The Catholic Church and contraception14 Aug 2017, by Doctrines in
The Catholic Church is often criticized for its firm position on some issues; this is true and not an exaggeration to say that the world is always etching to know the Catholic Church’s stand. But this has not stopped the Church from proclaiming what she believes to be true.
In 1968, Pope Paul, in his encyclical letter Humanae Vitae (Latin, “Human Life”), reemphasized the Church’s stand on the use of contraception. This did not go down well with some people, even a few Catholics. They see nothing wrong with the use of contraception as a way of birth control; they argue that no human life is tempered with when contraception is used. Contraception is any action which, either in anticipation of the conjugal act [sexual intercourse], or in its accomplishment, or the development of its natural consequences, proposes, whether as an end or as a means, to render procreation impossible. This includes sterilization, condoms and other barriers, methods, spermicides, coitus interruptus (withdrawal method), the Pill, and all other such methods.
The Church understands how difficult it may be for married couples without the use of contraception as a means of birth control, this difficulty is not unconnected to the economic implications of having a large family. Yet, married couples cannot be stopped from having sex because sex is an essential aspect of marriage. But it must be understood that the Catholic Church is not against birth control, but the how? The condemnation of contraception by the Catholic Church should not be taken in isolation, it must be given a holistic view.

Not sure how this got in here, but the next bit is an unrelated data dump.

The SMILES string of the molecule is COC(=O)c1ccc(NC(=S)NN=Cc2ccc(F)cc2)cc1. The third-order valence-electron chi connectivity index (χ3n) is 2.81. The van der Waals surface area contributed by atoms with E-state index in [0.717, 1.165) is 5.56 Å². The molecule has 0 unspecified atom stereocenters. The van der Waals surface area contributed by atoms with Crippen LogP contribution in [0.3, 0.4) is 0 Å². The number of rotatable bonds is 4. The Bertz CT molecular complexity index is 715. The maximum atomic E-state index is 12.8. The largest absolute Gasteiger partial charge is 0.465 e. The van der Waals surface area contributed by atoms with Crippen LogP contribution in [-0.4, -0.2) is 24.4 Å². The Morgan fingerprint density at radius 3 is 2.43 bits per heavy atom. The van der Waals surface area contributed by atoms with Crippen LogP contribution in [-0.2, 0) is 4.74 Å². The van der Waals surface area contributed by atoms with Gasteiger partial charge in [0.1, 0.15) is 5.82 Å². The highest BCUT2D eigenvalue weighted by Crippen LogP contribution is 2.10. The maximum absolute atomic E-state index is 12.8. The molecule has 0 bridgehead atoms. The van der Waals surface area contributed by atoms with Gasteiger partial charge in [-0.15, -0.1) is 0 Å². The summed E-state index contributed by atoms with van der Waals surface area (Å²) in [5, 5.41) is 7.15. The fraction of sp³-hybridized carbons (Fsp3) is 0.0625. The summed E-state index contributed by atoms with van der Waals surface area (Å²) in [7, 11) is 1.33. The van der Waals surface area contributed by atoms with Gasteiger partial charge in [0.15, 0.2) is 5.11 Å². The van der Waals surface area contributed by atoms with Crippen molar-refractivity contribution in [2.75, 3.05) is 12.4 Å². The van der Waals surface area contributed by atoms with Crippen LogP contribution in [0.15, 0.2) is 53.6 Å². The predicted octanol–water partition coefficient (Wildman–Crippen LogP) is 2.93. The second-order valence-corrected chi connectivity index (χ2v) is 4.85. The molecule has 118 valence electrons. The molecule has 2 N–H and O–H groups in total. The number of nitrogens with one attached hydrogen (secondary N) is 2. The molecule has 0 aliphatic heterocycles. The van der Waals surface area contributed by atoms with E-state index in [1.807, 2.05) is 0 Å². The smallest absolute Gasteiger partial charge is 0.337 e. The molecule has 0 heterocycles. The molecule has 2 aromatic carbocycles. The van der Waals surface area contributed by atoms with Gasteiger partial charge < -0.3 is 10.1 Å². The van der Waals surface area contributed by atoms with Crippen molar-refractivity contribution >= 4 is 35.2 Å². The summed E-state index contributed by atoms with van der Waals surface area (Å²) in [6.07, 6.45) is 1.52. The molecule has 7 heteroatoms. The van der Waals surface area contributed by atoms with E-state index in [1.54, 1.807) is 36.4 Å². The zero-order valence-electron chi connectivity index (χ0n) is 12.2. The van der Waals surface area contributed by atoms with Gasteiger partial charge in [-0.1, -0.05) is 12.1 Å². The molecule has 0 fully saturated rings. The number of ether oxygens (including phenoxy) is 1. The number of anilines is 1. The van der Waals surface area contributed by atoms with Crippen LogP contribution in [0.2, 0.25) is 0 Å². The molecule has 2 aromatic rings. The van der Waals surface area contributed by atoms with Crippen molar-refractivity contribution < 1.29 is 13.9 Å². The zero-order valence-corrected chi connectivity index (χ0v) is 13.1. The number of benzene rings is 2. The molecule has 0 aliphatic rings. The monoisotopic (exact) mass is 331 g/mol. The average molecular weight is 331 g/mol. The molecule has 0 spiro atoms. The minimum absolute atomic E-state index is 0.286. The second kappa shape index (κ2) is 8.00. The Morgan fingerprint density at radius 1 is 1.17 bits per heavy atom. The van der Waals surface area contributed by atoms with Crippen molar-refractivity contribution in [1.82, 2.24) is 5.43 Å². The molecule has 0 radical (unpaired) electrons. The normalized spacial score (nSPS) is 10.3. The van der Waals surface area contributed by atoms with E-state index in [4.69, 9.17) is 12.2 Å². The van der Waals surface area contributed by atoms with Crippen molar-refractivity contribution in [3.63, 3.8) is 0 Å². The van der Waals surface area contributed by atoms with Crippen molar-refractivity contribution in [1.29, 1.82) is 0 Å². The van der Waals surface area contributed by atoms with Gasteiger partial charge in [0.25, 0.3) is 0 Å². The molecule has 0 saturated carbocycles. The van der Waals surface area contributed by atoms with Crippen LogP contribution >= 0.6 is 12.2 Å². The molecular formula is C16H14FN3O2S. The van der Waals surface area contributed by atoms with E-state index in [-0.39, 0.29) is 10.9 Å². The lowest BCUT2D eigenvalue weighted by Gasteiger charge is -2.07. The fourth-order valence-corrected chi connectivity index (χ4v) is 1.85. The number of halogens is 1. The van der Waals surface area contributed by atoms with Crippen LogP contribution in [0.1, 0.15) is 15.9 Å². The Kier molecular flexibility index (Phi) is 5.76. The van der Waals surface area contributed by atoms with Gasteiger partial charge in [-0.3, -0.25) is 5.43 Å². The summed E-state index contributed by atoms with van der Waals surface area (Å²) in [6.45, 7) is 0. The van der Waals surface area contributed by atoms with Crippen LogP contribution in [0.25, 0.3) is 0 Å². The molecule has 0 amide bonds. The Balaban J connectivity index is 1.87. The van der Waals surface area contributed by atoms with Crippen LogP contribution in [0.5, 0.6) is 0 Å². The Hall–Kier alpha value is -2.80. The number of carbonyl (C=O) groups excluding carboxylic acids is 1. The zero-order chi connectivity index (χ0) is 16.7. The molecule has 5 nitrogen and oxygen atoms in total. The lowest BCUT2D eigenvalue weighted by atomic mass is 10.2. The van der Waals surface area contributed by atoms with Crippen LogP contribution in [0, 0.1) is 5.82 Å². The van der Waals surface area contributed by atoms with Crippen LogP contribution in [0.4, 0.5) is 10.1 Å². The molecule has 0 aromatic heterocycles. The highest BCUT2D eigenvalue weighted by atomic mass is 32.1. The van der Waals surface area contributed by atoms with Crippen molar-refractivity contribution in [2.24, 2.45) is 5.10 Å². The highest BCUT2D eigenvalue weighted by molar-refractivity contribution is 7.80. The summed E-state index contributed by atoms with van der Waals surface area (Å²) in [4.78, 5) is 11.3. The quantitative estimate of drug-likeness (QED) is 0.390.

Contraception cannot discourse without marriage; talking about it outside marriage is a step deeper into the ocean of sin. So, for this article, let’s stay with contraception in marriage.
The Catholic doctrine against contraception is considered a harsh one by so many, even by a few Catholics. Some have even questioned its biblical background. The bible may be silent because modern contraception was not known to the people of the time, but not hidden from God.
The Catholic doctrine on contraception may not be explicitly stated in the bible, but God knows His plans for man. The closest to contraception in the bible is what happened in Genesis 38:8-10 when Onan spilled his semen on the ground in other to avoid pregnancy. And what he did was displeasing in the sight of the Lord, and he slew him also (Vs. 10). The Church teaches that it is morally wrong for anyone to stand in the way of God. Sex in marriage is for both pleasure and procreation, and these two purposes of sex in marriage can be achieved without standing in the way of God by using contraception. This is not a call to produce children uncontrollably in marriage, no. Birth control is significant; the Catholic Church is not against it but advocates the natural means of birth control.
In his wisdom and power, God has created the reproductive system of a woman to function in a particular way. At some point, her system is ready for fertilization and procreation while at some other it is not. This is a natural gift from God to handle birth control, even though I am not ignorant that the reproductive system of a woman may change as a result of certain conditions. Therefore, one cannot rule out completely the possibility of having unwanted pregnancy while using the natural birth control method. But the Church teaches that this possibility is not an excuse to practice contraception because some of this contraception can also fail. So, of what use it is trying to stand in the way of God. The Catholic Church is firm in its stand against any form of contraception. However, God remains the final judge.